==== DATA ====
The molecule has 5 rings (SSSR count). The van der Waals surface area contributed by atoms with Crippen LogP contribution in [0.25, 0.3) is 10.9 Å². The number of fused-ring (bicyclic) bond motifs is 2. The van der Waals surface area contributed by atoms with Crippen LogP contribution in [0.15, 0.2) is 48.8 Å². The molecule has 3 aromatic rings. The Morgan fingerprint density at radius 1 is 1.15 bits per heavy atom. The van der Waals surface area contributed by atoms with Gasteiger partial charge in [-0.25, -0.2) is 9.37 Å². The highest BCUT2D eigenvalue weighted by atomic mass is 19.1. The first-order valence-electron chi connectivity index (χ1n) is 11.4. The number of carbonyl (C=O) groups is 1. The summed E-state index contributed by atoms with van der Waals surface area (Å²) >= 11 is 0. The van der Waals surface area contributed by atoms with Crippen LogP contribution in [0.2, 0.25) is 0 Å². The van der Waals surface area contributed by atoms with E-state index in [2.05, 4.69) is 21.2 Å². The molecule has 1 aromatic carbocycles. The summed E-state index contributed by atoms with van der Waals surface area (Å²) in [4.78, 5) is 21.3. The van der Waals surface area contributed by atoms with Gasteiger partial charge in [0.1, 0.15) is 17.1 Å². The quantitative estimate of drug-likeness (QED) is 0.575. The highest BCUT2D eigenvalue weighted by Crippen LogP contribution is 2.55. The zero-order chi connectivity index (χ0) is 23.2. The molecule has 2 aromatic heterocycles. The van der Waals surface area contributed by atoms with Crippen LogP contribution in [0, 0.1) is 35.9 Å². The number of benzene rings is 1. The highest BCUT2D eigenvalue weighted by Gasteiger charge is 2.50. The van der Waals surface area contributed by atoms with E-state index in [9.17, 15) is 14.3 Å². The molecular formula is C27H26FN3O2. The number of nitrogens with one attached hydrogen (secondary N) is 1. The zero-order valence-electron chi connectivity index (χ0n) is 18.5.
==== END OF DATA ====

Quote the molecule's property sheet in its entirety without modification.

The molecule has 5 rings (SSSR count). The van der Waals surface area contributed by atoms with Crippen LogP contribution in [0.25, 0.3) is 10.9 Å². The number of fused-ring (bicyclic) bond motifs is 2. The van der Waals surface area contributed by atoms with Crippen LogP contribution in [0.15, 0.2) is 48.8 Å². The molecule has 3 aromatic rings. The Morgan fingerprint density at radius 1 is 1.15 bits per heavy atom. The van der Waals surface area contributed by atoms with Gasteiger partial charge in [-0.25, -0.2) is 9.37 Å². The highest BCUT2D eigenvalue weighted by atomic mass is 19.1. The first-order valence-electron chi connectivity index (χ1n) is 11.4. The number of carbonyl (C=O) groups is 1. The summed E-state index contributed by atoms with van der Waals surface area (Å²) >= 11 is 0. The van der Waals surface area contributed by atoms with Crippen LogP contribution in [0.2, 0.25) is 0 Å². The van der Waals surface area contributed by atoms with E-state index in [2.05, 4.69) is 21.2 Å². The molecule has 1 aromatic carbocycles. The summed E-state index contributed by atoms with van der Waals surface area (Å²) in [4.78, 5) is 21.3. The van der Waals surface area contributed by atoms with Gasteiger partial charge in [0.1, 0.15) is 17.1 Å². The quantitative estimate of drug-likeness (QED) is 0.575. The highest BCUT2D eigenvalue weighted by Crippen LogP contribution is 2.55. The zero-order chi connectivity index (χ0) is 23.2. The molecule has 2 aromatic heterocycles. The van der Waals surface area contributed by atoms with Crippen LogP contribution in [0, 0.1) is 35.9 Å². The number of benzene rings is 1. The highest BCUT2D eigenvalue weighted by Gasteiger charge is 2.50. The van der Waals surface area contributed by atoms with E-state index in [9.17, 15) is 14.3 Å². The molecular formula is C27H26FN3O2. The number of nitrogens with one attached hydrogen (secondary N) is 1. The zero-order valence-electron chi connectivity index (χ0n) is 18.5.